Following on from my previous post 10 Reasons why good lighting can be more important than the camera itself I would like to focus on the point that in video and film production, as in any business, time is money. 9 out of 10 productions you'll work on will probably have some sort of budgetary restriction meaning that you will only have a set time to do the work in and/or limited resources to work with. This is a harsh reality that anyone entering this industry must come to terms with but depending on the type of project you're working on, the amount of time you will be given to light can vary greatly. I would always push for as much time to light as I can get (unless I'm filming at an event for example) because as we know, good lighting can vastly improve the production values of a shoot. However, you have to be prepared to get less time than you'd like, in which case it would be useful to know as many simple lighting solutions as possible.
When I say 'simple' I am referring to lighting setups or adjustments that involve minimal equipment, quick setup/break down time and a degree of portability. The following examples show small modifications I made on shoots when time was short, in both interior and exterior locations:
1. Softening harsh sunlight on location
On this music video shoot with Substantial Films we filmed entirely on location and would often be faced with bright, harsh sunlight that wasn't always flattering on our actress. In this shot we held up a large diffuser (part of a 5 in 1 reflector) that softened the sunlight hitting the left side of our actresses face which eliminated a hot spot and helped our exposure. This quick fix still allowed her to jump out from the shady background.
2. Flooding a room with bounced light
In this example with 325 Productions UK we were faced with an unfamiliar location, a gloomy winter's day and interior lights that were not giving out too much light, yet the scene we were filming was supposed to be a positive family setting. The solution was quite simple - we turned off the interior lights, closed the blinds and bounced a redhead off the ceiling back onto our three subjects. A small flag (the black side of our reflector) was placed between the redhead and the edge of frame so that only bounced (soft) light would reach them, avoiding any spill and minimizing any strong shadows. The strength of a redhead (800W) light in a medium sized kitchen meant that we didn't need any other light source, although we kept the counter lights on for aesthetics.
3. Adding (or utilizing an existing) back light to make your subject more 3 dimensional.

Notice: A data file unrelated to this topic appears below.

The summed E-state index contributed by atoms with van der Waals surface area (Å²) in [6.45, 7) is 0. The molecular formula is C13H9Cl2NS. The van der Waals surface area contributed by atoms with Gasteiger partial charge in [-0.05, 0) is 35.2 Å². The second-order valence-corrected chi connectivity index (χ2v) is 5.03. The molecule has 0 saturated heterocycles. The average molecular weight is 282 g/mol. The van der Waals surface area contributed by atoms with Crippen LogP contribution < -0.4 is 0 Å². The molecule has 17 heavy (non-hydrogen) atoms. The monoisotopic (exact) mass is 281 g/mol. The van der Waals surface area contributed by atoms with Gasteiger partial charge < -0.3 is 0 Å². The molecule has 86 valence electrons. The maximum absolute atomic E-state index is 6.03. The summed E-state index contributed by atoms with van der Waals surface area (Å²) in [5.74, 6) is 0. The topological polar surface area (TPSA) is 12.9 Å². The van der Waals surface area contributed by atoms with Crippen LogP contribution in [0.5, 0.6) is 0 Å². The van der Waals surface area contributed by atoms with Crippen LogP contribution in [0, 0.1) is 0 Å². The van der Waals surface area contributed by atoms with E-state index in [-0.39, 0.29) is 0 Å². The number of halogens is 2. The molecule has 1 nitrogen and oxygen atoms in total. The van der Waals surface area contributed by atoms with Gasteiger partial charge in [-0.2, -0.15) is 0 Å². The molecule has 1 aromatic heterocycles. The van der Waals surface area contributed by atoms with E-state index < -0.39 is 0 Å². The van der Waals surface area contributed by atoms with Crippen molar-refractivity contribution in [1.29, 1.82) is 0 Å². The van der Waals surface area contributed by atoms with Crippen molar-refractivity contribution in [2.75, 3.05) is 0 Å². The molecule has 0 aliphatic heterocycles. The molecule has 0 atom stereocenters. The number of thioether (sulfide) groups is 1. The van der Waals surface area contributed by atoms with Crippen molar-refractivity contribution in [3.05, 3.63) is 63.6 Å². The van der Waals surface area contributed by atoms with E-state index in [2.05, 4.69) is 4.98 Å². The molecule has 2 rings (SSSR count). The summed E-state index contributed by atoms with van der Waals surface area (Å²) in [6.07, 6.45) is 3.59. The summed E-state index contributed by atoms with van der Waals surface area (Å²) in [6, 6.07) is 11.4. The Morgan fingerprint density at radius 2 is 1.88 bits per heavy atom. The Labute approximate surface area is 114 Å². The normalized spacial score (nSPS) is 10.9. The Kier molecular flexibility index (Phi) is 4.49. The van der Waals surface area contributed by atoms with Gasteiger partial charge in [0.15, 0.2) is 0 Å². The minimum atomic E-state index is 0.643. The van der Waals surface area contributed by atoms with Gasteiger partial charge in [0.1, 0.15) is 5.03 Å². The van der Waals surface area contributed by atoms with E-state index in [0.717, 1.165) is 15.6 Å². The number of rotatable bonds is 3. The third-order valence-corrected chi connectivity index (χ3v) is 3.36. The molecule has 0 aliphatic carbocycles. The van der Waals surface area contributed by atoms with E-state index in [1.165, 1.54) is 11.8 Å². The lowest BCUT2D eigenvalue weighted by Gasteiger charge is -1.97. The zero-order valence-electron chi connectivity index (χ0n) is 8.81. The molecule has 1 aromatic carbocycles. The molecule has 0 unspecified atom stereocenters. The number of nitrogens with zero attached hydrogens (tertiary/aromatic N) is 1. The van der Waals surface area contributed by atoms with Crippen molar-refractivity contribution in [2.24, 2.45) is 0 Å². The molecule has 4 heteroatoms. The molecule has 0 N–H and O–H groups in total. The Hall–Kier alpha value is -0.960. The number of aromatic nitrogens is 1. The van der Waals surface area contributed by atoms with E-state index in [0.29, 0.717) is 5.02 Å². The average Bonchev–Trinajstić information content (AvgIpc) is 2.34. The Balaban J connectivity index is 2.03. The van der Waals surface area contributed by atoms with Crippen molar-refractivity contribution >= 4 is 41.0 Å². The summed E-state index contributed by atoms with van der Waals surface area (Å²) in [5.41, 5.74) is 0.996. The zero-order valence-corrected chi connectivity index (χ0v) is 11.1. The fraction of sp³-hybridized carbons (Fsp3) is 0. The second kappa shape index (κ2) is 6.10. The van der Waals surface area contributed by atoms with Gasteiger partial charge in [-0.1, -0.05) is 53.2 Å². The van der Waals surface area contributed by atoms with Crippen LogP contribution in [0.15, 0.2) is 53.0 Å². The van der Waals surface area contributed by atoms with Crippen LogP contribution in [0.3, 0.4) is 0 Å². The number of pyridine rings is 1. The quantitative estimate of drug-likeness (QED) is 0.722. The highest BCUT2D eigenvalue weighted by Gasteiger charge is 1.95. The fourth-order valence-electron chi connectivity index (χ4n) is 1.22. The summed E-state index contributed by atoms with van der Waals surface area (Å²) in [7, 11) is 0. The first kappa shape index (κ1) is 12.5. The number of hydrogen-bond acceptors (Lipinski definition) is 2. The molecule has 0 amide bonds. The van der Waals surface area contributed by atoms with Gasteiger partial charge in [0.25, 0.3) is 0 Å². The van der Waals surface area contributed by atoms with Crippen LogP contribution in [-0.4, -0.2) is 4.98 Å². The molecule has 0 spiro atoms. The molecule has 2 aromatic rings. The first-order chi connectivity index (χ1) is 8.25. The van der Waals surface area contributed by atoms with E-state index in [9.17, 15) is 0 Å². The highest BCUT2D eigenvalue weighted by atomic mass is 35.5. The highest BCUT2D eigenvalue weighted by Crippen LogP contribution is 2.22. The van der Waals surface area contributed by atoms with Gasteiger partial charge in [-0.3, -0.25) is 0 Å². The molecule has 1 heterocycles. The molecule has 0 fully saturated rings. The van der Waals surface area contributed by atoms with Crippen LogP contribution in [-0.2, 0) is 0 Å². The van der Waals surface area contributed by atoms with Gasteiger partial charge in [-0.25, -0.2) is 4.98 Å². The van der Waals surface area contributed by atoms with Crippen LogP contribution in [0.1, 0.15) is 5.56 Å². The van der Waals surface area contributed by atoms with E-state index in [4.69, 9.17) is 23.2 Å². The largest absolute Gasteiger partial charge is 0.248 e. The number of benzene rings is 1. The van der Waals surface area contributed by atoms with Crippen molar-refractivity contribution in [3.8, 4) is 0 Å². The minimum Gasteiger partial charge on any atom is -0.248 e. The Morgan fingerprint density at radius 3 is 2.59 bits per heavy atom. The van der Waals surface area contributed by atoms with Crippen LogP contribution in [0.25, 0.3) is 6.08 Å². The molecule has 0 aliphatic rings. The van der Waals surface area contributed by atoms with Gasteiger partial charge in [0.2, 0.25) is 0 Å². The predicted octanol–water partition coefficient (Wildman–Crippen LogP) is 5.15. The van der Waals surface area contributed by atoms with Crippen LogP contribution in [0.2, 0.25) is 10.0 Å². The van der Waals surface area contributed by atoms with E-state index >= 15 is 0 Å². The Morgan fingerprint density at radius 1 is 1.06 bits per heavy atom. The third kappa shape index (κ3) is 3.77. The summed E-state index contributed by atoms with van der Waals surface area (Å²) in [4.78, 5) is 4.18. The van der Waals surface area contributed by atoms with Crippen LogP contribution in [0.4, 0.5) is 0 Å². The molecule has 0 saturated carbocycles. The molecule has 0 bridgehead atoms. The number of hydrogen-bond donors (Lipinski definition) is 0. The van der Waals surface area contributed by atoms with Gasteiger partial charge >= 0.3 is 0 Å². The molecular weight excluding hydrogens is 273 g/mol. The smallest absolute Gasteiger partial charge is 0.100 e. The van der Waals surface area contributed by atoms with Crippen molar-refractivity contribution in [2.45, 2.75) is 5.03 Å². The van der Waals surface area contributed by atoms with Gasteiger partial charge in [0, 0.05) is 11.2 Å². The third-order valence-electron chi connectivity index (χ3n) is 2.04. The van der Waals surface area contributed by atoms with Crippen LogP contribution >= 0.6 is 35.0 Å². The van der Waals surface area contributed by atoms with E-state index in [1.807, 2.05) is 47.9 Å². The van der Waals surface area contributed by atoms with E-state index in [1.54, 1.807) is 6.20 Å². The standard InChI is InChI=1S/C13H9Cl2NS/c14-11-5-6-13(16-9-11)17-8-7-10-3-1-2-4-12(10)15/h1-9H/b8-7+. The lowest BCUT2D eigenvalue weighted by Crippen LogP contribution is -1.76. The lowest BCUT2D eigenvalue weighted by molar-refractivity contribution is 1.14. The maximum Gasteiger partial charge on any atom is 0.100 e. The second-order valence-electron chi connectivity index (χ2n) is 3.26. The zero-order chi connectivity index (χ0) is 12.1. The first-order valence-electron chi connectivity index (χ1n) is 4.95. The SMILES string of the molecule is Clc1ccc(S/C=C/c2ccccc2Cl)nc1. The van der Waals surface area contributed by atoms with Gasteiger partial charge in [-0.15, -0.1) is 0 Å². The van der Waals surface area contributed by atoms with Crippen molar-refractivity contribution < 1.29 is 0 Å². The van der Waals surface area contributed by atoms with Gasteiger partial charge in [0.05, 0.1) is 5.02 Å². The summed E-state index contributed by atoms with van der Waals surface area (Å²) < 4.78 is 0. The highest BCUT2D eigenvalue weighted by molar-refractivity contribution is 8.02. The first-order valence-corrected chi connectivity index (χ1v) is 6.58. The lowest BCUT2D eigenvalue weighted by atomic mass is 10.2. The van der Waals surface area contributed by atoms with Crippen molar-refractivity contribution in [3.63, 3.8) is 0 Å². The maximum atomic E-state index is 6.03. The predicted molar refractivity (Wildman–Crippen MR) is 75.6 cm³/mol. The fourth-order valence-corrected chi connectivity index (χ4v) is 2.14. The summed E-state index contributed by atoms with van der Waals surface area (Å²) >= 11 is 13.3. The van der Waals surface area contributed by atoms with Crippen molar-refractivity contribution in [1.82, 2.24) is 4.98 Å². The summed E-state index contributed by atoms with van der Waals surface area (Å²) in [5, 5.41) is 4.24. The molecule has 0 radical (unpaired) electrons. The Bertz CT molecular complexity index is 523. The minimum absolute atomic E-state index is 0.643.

Back lighting stops your images from looking flat and creates a sense of depth. Whether you use a battery powered light or the power of the sun, a back light can give your image that extra sparkle. Your viewers may not always notice it but it can really add a touch of professionalism to your shot. Take a look at these examples of back lighting on various United Magic Studios shoots.
Finding the right place for your back light relies on a bit of trial and error and experimentation with whatever tools you have at hand. One way of concentrating a hard light into a thin 'stripe' is to use a flag (either the black side of a reflector or a piece of foam core) to cut the light just enough so it doesn't illuminate the whole side of the body.
4. Using a soft box for quick fill light.
Soft boxes are great for providing quick and flattering soft light which is especially useful in corporate videos and green screen work. However in this example with Substantial Films I used a soft box to fill in the shadows in a scene when using hard lights to back light my subjects. It helped me to make the shadow from the key light less harsh whilst still giving the impression of a bright sun shining in through the kitchen window. It also stopped any unwanted shadow landing on the wall behind her.
A single soft boxed light can in theory be used as your only source if you're on a very tight schedule although the overall output will be limited on most affordable fixtures.
5. Bouncing a hard back light back on the subject.
My little sister sometimes helps me out when I need to practice my lighting but it doesn't take long before she gets bored and fidgety so I have to work fast! In this example I managed to capture a nice portrait using just one light and a reflector. I placed a spotted 800W redhead behind her at an angle and diffused it slightly before placing a reflector opposite on the right side of camera. The resulting bounced light meant that the right side of her face was filled in but there was still some shadow wrapping around so the resulting contrast was nice. Now this may be a portrait but the technique (along with many other photography tricks) can be applied to the moving image too. The difficulty here on wider shots would be that your back light would need to be pretty powerful in order for the bounce to have a big effect and avoid massive under exposure on most of the face.
Of course there are many other lighting solutions that may be just as quick, but these are just to get you started. Whether you're shooting interiors or exteriors, you can probably see now how a little bit of lighting knowledge can make the world of difference.
Did you notice in the above examples that 4 out of the 5 techniques had an item in common? This would be the 5 in 1 reflector. It really is an essential accessory and can be inexpensive. In fact, in my next post (through my new techie blog at Fly Creative) I explain why I think you should take a reflector everywhere you go.
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